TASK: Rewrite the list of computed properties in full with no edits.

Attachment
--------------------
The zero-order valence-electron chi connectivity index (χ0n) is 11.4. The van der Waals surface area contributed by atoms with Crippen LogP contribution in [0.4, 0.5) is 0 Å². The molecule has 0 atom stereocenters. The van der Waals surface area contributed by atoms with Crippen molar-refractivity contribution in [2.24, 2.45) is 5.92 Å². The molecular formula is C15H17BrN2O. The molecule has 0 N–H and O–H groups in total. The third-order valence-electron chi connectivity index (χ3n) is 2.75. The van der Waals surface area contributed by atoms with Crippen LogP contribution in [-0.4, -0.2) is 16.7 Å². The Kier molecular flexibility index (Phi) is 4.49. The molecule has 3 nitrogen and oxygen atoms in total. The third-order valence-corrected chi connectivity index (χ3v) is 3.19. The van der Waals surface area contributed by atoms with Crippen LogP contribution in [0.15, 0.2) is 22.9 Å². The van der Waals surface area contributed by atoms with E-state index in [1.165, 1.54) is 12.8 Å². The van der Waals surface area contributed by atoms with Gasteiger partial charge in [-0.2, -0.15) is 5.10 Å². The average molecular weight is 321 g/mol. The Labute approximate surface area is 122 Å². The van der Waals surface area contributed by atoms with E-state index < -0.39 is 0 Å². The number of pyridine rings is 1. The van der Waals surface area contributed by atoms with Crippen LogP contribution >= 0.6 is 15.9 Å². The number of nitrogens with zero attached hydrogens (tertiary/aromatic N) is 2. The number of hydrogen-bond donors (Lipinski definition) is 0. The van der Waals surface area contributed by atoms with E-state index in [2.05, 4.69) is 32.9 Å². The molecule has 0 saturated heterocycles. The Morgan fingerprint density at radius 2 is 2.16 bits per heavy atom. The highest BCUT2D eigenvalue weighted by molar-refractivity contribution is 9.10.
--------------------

The zero-order valence-electron chi connectivity index (χ0n) is 11.4. The van der Waals surface area contributed by atoms with Crippen LogP contribution in [0.4, 0.5) is 0 Å². The molecule has 0 atom stereocenters. The van der Waals surface area contributed by atoms with Crippen molar-refractivity contribution in [2.24, 2.45) is 5.92 Å². The molecular formula is C15H17BrN2O. The molecule has 0 N–H and O–H groups in total. The third-order valence-electron chi connectivity index (χ3n) is 2.75. The van der Waals surface area contributed by atoms with Crippen LogP contribution in [-0.4, -0.2) is 16.7 Å². The Kier molecular flexibility index (Phi) is 4.49. The molecule has 3 nitrogen and oxygen atoms in total. The third-order valence-corrected chi connectivity index (χ3v) is 3.19. The van der Waals surface area contributed by atoms with Crippen LogP contribution in [0.15, 0.2) is 22.9 Å². The van der Waals surface area contributed by atoms with E-state index in [1.165, 1.54) is 12.8 Å². The van der Waals surface area contributed by atoms with Gasteiger partial charge in [-0.2, -0.15) is 5.10 Å². The average molecular weight is 321 g/mol. The Labute approximate surface area is 122 Å². The van der Waals surface area contributed by atoms with E-state index < -0.39 is 0 Å². The number of pyridine rings is 1. The van der Waals surface area contributed by atoms with Crippen LogP contribution >= 0.6 is 15.9 Å². The number of nitrogens with zero attached hydrogens (tertiary/aromatic N) is 2. The number of hydrogen-bond donors (Lipinski definition) is 0. The van der Waals surface area contributed by atoms with E-state index in [2.05, 4.69) is 32.9 Å². The molecule has 0 saturated heterocycles. The Morgan fingerprint density at radius 2 is 2.16 bits per heavy atom. The highest BCUT2D eigenvalue weighted by molar-refractivity contribution is 9.10.